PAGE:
Reading to Two: A Double Challenge
By: PBS Parents
parents understand the importance of reading to children, it is often a
struggle to read to two. How can parents negotiate the "book wars,"
when one child only wants to read chapter books and the other insists on
reading picture books? What can parents do when one child wants to read
about dinosaurs and the other wants to read about ballerinas?
to two can be a challenge, there are strategies that do work. The
strategies that follow can help you make the family reading experience
meaningful, while helping your children to develop their abilities as
readers and writers.
Choosing the right books for two
The first and most critical step is selecting the right books. Consider these tips as you try to find the right books for two.
Choose topics that appeal to both your children
Look for interesting books that both children can "read," such as, Blue Hat, Green Hat by Sandra Boynton or Five Little Monkeys Jumping on the Bed
by Eileen Christelow. Preschoolers can count and name colors, while
toddlers will be enchanted by the colorful illustrations. Moreover, the
catchy beat and refrain will help both your children become aware of the
sounds of the language, while laying the foundation for reading and
Consider the complexity of the story as well as the topic
If your older
child thinks a book is too easy, he may lose interest. At the same time,
your younger child can become frustrated with long, complex books. Try
to select books that "stretch" your younger child, while appealing to
your older child. You may even be surprised by how attentive your
younger child can be.
Choose books that have characteristics of good read-alouds
read-alouds can appeal to children of different ages. Good read-aloud
books have action, strong characters, interesting dialogue, and a clear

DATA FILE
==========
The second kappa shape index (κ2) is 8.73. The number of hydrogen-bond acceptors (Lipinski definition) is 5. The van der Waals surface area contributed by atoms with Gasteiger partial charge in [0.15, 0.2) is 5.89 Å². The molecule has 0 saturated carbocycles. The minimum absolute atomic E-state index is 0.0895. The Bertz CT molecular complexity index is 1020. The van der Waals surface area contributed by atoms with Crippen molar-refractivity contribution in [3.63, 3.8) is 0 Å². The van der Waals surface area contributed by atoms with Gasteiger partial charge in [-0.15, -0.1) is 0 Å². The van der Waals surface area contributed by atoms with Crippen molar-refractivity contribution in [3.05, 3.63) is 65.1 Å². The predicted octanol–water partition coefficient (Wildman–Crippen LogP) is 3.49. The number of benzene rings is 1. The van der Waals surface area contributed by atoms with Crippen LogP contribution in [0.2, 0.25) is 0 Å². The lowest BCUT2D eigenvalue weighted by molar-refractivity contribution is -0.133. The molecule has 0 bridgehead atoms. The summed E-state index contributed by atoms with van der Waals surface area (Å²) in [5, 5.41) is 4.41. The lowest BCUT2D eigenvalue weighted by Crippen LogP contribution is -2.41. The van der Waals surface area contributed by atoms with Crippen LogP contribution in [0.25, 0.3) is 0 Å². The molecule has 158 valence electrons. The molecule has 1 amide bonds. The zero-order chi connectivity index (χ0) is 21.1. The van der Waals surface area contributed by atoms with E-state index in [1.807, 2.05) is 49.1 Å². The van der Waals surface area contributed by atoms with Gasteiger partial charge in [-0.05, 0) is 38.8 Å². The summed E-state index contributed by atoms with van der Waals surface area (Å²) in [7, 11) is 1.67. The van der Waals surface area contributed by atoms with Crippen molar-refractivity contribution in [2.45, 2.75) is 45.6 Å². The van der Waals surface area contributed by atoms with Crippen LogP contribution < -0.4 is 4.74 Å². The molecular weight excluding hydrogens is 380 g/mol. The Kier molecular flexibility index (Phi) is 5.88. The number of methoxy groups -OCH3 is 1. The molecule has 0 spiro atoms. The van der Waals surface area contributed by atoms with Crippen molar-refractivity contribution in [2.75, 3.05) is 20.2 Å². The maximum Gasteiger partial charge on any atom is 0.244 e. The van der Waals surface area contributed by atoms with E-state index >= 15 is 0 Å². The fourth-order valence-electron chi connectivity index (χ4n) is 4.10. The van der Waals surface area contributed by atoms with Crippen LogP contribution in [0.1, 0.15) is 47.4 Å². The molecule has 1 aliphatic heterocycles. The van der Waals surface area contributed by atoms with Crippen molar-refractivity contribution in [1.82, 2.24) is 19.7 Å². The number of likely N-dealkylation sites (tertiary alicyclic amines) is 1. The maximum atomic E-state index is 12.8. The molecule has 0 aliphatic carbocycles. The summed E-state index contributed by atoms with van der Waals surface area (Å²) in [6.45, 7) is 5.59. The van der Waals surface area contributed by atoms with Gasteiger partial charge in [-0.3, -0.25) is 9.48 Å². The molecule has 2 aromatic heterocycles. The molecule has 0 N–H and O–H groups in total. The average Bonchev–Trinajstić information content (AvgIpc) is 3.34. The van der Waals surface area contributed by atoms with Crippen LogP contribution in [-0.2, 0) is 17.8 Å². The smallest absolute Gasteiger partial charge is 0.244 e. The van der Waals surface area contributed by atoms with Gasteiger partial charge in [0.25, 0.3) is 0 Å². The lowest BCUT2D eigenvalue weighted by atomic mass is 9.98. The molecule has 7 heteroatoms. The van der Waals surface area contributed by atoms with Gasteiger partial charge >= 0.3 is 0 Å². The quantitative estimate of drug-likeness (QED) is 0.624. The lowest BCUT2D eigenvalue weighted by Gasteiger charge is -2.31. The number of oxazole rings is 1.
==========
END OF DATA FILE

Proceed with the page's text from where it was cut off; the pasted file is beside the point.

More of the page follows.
story line. Colorful illustrations can also help your children follow
what's happening. Folktales and fairytales with colorful illustrations
can enchant young and older children alike. Wordless books are also good
choices because children of all ages can read the "story" in their own
Read different kinds of books together
children may prefer certain kinds of books, try to expose them to
different genres, or kinds of books, including poetry, non-fiction, and
stories. Different kinds of books will help broaden their knowledge of
the world and increase their vocabulary. Involve your children in taking
turns choosing the books for the day.
Establish a special time for family read-alouds every day
One of the most
effective ways to encourage a lifelong love of reading is to make
reading part of your family's regular routine. Reading daily will
increase your children's vocabulary, their knowledge of the world, and
their understanding of stories.
Find time to read one-on-one with your children, too
read-alouds can help your children learn more about books, about
sharing, and about each other. But children also need some alone time
with you, when they can choose the books they like, ask as many
questions as they like, and read aloud themselves.
Adapting book reading for two
As you read
aloud, take your cues from your children to make the book reading
experience meaningful. Consider these tips as you read to two.